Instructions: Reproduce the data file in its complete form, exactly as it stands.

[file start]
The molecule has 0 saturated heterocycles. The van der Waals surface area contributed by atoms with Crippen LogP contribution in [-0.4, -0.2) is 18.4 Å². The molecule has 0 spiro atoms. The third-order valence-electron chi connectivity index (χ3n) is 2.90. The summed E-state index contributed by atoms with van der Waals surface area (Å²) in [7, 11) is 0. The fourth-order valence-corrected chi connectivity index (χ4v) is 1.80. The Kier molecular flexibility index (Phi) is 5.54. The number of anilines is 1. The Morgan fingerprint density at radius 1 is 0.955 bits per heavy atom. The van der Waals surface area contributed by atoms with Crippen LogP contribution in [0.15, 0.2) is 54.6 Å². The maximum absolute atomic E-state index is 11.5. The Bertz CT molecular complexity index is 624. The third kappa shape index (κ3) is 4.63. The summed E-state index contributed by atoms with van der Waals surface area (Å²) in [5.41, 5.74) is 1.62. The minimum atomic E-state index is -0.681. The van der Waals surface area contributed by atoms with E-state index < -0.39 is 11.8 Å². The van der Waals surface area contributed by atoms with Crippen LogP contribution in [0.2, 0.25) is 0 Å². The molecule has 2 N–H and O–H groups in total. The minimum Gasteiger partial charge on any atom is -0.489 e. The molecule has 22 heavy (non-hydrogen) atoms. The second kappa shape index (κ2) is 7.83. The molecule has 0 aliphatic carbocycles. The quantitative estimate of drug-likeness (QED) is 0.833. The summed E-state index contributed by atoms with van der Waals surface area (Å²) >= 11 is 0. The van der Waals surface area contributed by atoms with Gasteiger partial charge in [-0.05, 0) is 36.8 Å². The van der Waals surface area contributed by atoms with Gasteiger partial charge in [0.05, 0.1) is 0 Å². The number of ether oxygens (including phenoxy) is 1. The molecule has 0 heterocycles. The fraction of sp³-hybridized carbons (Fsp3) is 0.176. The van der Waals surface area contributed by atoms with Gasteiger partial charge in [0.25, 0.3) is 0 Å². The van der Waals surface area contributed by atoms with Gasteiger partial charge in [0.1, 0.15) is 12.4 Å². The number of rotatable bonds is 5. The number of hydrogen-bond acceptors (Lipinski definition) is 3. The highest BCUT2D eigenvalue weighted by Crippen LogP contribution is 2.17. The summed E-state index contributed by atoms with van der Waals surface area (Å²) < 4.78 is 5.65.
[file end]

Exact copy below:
The molecule has 0 saturated heterocycles. The van der Waals surface area contributed by atoms with Crippen LogP contribution in [-0.4, -0.2) is 18.4 Å². The molecule has 0 spiro atoms. The third-order valence-electron chi connectivity index (χ3n) is 2.90. The summed E-state index contributed by atoms with van der Waals surface area (Å²) in [7, 11) is 0. The fourth-order valence-corrected chi connectivity index (χ4v) is 1.80. The Kier molecular flexibility index (Phi) is 5.54. The number of anilines is 1. The Morgan fingerprint density at radius 1 is 0.955 bits per heavy atom. The van der Waals surface area contributed by atoms with Crippen LogP contribution in [0.15, 0.2) is 54.6 Å². The maximum absolute atomic E-state index is 11.5. The Bertz CT molecular complexity index is 624. The third kappa shape index (κ3) is 4.63. The summed E-state index contributed by atoms with van der Waals surface area (Å²) in [5.41, 5.74) is 1.62. The minimum atomic E-state index is -0.681. The van der Waals surface area contributed by atoms with E-state index < -0.39 is 11.8 Å². The van der Waals surface area contributed by atoms with Crippen LogP contribution in [0.2, 0.25) is 0 Å². The molecule has 2 N–H and O–H groups in total. The minimum Gasteiger partial charge on any atom is -0.489 e. The molecule has 22 heavy (non-hydrogen) atoms. The second kappa shape index (κ2) is 7.83. The molecule has 0 aliphatic carbocycles. The quantitative estimate of drug-likeness (QED) is 0.833. The summed E-state index contributed by atoms with van der Waals surface area (Å²) >= 11 is 0. The van der Waals surface area contributed by atoms with Gasteiger partial charge in [-0.05, 0) is 36.8 Å². The van der Waals surface area contributed by atoms with Gasteiger partial charge in [0.05, 0.1) is 0 Å². The number of ether oxygens (including phenoxy) is 1. The molecule has 0 heterocycles. The fraction of sp³-hybridized carbons (Fsp3) is 0.176. The van der Waals surface area contributed by atoms with Gasteiger partial charge in [0.25, 0.3) is 0 Å². The van der Waals surface area contributed by atoms with Gasteiger partial charge in [0.1, 0.15) is 12.4 Å². The number of rotatable bonds is 5. The number of hydrogen-bond acceptors (Lipinski definition) is 3. The highest BCUT2D eigenvalue weighted by Crippen LogP contribution is 2.17. The summed E-state index contributed by atoms with van der Waals surface area (Å²) < 4.78 is 5.65.